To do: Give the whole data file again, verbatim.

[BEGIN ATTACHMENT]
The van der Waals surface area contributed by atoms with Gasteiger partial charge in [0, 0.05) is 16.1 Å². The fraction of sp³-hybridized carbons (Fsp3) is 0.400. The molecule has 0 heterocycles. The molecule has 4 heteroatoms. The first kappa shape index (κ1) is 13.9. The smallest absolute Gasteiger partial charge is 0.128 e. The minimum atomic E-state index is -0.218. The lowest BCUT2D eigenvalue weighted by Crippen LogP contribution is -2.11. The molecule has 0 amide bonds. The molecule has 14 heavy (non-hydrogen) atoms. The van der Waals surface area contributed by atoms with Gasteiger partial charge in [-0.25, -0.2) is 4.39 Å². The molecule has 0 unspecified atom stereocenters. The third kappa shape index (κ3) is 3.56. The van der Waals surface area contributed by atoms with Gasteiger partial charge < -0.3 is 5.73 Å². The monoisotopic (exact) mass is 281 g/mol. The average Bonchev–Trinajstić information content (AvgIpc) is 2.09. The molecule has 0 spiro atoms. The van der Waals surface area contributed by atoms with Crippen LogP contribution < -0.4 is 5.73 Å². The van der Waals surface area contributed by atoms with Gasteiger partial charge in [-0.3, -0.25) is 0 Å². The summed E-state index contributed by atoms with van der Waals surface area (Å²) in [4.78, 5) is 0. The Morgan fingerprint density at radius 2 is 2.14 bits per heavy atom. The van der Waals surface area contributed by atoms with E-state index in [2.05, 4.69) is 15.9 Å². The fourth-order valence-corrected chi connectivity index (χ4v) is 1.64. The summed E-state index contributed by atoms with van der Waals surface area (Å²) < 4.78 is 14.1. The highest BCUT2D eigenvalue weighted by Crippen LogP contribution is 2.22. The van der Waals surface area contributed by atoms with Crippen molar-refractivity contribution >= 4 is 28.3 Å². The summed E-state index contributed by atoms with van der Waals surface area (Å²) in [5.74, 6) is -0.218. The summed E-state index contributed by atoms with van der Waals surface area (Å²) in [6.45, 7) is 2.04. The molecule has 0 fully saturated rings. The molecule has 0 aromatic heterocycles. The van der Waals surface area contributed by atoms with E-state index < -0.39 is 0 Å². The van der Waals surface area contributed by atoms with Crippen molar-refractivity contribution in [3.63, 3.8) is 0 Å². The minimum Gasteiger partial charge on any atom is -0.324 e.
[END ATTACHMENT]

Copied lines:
The van der Waals surface area contributed by atoms with Gasteiger partial charge in [0, 0.05) is 16.1 Å². The fraction of sp³-hybridized carbons (Fsp3) is 0.400. The molecule has 0 heterocycles. The molecule has 4 heteroatoms. The first kappa shape index (κ1) is 13.9. The smallest absolute Gasteiger partial charge is 0.128 e. The minimum atomic E-state index is -0.218. The lowest BCUT2D eigenvalue weighted by Crippen LogP contribution is -2.11. The molecule has 0 amide bonds. The molecule has 14 heavy (non-hydrogen) atoms. The van der Waals surface area contributed by atoms with Gasteiger partial charge in [-0.25, -0.2) is 4.39 Å². The molecule has 0 unspecified atom stereocenters. The third kappa shape index (κ3) is 3.56. The van der Waals surface area contributed by atoms with Gasteiger partial charge < -0.3 is 5.73 Å². The monoisotopic (exact) mass is 281 g/mol. The average Bonchev–Trinajstić information content (AvgIpc) is 2.09. The molecule has 0 spiro atoms. The van der Waals surface area contributed by atoms with Crippen LogP contribution < -0.4 is 5.73 Å². The van der Waals surface area contributed by atoms with Gasteiger partial charge in [-0.3, -0.25) is 0 Å². The summed E-state index contributed by atoms with van der Waals surface area (Å²) in [4.78, 5) is 0. The Morgan fingerprint density at radius 2 is 2.14 bits per heavy atom. The van der Waals surface area contributed by atoms with E-state index in [2.05, 4.69) is 15.9 Å². The fourth-order valence-corrected chi connectivity index (χ4v) is 1.64. The summed E-state index contributed by atoms with van der Waals surface area (Å²) < 4.78 is 14.1. The highest BCUT2D eigenvalue weighted by Crippen LogP contribution is 2.22. The van der Waals surface area contributed by atoms with Crippen molar-refractivity contribution >= 4 is 28.3 Å². The summed E-state index contributed by atoms with van der Waals surface area (Å²) in [5.74, 6) is -0.218. The summed E-state index contributed by atoms with van der Waals surface area (Å²) in [6.45, 7) is 2.04. The molecule has 0 fully saturated rings. The molecule has 0 aromatic heterocycles. The van der Waals surface area contributed by atoms with E-state index < -0.39 is 0 Å². The van der Waals surface area contributed by atoms with Crippen molar-refractivity contribution in [3.63, 3.8) is 0 Å². The minimum Gasteiger partial charge on any atom is -0.324 e.